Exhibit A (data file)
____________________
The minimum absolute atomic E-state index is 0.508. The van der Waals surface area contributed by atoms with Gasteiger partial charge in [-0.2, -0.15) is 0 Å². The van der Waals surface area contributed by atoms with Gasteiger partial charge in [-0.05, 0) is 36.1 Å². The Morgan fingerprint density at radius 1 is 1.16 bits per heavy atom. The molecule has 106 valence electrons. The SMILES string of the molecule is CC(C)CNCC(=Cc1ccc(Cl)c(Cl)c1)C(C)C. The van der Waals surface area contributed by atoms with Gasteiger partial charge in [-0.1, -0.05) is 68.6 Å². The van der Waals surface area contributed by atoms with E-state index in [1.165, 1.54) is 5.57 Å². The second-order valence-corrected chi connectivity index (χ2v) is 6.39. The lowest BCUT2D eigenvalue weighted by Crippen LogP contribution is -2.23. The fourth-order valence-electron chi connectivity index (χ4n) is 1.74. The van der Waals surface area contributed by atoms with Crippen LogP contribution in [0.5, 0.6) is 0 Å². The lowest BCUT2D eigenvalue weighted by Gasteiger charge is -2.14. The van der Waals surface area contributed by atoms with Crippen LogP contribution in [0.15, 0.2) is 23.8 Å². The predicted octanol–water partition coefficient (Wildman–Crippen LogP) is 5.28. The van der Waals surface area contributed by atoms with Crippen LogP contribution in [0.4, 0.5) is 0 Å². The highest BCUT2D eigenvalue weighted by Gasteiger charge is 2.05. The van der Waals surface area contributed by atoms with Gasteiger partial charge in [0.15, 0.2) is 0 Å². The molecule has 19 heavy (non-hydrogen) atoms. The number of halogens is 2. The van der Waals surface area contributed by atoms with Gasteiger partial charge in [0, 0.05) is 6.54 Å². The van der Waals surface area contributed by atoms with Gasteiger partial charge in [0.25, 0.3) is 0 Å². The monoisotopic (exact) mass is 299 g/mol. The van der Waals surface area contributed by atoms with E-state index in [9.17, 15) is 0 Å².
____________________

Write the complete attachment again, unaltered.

The minimum absolute atomic E-state index is 0.508. The van der Waals surface area contributed by atoms with Gasteiger partial charge in [-0.2, -0.15) is 0 Å². The van der Waals surface area contributed by atoms with Gasteiger partial charge in [-0.05, 0) is 36.1 Å². The Morgan fingerprint density at radius 1 is 1.16 bits per heavy atom. The molecule has 106 valence electrons. The SMILES string of the molecule is CC(C)CNCC(=Cc1ccc(Cl)c(Cl)c1)C(C)C. The van der Waals surface area contributed by atoms with Gasteiger partial charge in [-0.1, -0.05) is 68.6 Å². The van der Waals surface area contributed by atoms with E-state index in [1.165, 1.54) is 5.57 Å². The second-order valence-corrected chi connectivity index (χ2v) is 6.39. The lowest BCUT2D eigenvalue weighted by Crippen LogP contribution is -2.23. The fourth-order valence-electron chi connectivity index (χ4n) is 1.74. The van der Waals surface area contributed by atoms with Crippen LogP contribution in [0.5, 0.6) is 0 Å². The lowest BCUT2D eigenvalue weighted by Gasteiger charge is -2.14. The van der Waals surface area contributed by atoms with Crippen LogP contribution in [0.15, 0.2) is 23.8 Å². The predicted octanol–water partition coefficient (Wildman–Crippen LogP) is 5.28. The van der Waals surface area contributed by atoms with Crippen LogP contribution in [0.4, 0.5) is 0 Å². The highest BCUT2D eigenvalue weighted by Gasteiger charge is 2.05. The van der Waals surface area contributed by atoms with Gasteiger partial charge in [0.15, 0.2) is 0 Å². The molecule has 19 heavy (non-hydrogen) atoms. The number of halogens is 2. The van der Waals surface area contributed by atoms with Gasteiger partial charge in [0, 0.05) is 6.54 Å². The van der Waals surface area contributed by atoms with Gasteiger partial charge in [0.25, 0.3) is 0 Å². The monoisotopic (exact) mass is 299 g/mol. The van der Waals surface area contributed by atoms with E-state index in [9.17, 15) is 0 Å².